Wednesday, February 24, 2010

Article: "Bee Mortality Has Never Been So High..."

A disturbing article by a prominent Italian beekeeper.

Ecological Implications Concerning Property

The following essay was written by a student of mine, Benjamin Scott. I thought it interesting.  If you have any comments or criticisms about this essay, post them here and I will forward them to Ben for his response.


The ecological implications concerning John Locke’s Second Treatise of Government, specifically. Chapter Five on Property, manifest in three of Locke’s explications, principally: Preservation, Property and Labour, Use and Value.


The line of reasoning Locke asserts concerning preservation is essentially the following: Man must ethically preserve himself, but to preserve himself he must labour - therefore, man must labour. Locke first expounds on the duty of preservation, stating, “Every one […] is bound to preserve himself […] [and] as much as he can, preserve the rest of mankind” (Locke 9). This duty is bound to the individual by the law of nature, which wills that “the peace and preservation of all mankind, the execution of the law of nature is, in that state, put into every man’s hands” (9). The individual is bound to this the intrinsic duty, the act of preserving oneself and one’s community, that he may keep in harmony with the law of nature.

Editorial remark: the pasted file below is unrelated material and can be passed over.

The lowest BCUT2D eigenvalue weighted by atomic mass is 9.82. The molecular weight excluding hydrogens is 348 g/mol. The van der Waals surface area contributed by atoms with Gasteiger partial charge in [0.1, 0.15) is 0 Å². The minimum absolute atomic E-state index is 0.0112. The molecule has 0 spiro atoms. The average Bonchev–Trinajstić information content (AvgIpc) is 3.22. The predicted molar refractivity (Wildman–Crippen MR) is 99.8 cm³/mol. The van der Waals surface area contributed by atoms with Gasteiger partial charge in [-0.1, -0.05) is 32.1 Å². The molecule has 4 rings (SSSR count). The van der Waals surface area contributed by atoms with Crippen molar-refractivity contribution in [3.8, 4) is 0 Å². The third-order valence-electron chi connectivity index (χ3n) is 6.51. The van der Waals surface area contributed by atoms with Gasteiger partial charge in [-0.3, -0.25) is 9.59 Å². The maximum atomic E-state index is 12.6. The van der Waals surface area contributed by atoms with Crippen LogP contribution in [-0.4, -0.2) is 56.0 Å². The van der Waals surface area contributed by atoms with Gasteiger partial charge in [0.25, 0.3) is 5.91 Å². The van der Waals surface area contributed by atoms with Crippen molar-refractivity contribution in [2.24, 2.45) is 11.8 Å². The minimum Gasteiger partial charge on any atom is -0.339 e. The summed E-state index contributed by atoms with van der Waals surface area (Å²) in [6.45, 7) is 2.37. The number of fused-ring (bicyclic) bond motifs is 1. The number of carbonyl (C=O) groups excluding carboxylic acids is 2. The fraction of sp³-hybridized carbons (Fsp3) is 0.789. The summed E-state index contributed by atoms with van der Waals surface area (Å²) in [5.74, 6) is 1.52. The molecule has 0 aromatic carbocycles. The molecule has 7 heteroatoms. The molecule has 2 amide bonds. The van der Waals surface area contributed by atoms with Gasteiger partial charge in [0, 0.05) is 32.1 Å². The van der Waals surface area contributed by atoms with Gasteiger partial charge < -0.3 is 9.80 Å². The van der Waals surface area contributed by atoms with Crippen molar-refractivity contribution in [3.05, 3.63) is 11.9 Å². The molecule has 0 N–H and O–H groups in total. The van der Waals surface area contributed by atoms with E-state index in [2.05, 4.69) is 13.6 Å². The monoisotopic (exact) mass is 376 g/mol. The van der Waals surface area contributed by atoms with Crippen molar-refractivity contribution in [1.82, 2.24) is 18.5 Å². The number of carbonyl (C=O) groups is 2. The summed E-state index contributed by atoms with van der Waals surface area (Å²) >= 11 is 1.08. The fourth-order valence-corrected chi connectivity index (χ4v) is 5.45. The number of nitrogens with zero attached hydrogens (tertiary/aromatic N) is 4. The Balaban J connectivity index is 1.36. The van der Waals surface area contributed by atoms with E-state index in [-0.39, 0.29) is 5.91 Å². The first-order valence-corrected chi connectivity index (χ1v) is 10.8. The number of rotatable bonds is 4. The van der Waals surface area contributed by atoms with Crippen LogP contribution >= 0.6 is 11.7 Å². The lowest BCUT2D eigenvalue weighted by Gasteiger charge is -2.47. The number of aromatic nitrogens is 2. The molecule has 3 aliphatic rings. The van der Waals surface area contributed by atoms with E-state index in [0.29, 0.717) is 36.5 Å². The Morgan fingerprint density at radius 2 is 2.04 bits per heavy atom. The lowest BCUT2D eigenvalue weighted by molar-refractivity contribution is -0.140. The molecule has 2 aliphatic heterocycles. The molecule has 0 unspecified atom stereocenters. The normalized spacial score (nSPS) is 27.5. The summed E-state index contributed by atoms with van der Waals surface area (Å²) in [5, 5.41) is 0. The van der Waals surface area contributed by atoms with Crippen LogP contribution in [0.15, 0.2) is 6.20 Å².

The individual actualizes the responsibility of preservation by the procurement of property, for “the earth, and all that is therein, is given to men for the support and comfort of their being” (18). The way in which the individual acquires property is through labour, which “gave a right of property” (27). The action of labour, Locke purports, is intrinsic to the human condition (22). It follows that obtaining property is a necessary action, for to do otherwise would be contrary to the aforementioned law of preservation. Therefore, the gathering of property is, within reason, an essential principle of human nature. It is at this point in Locke’s exposition that certain ecological implications become quite clear.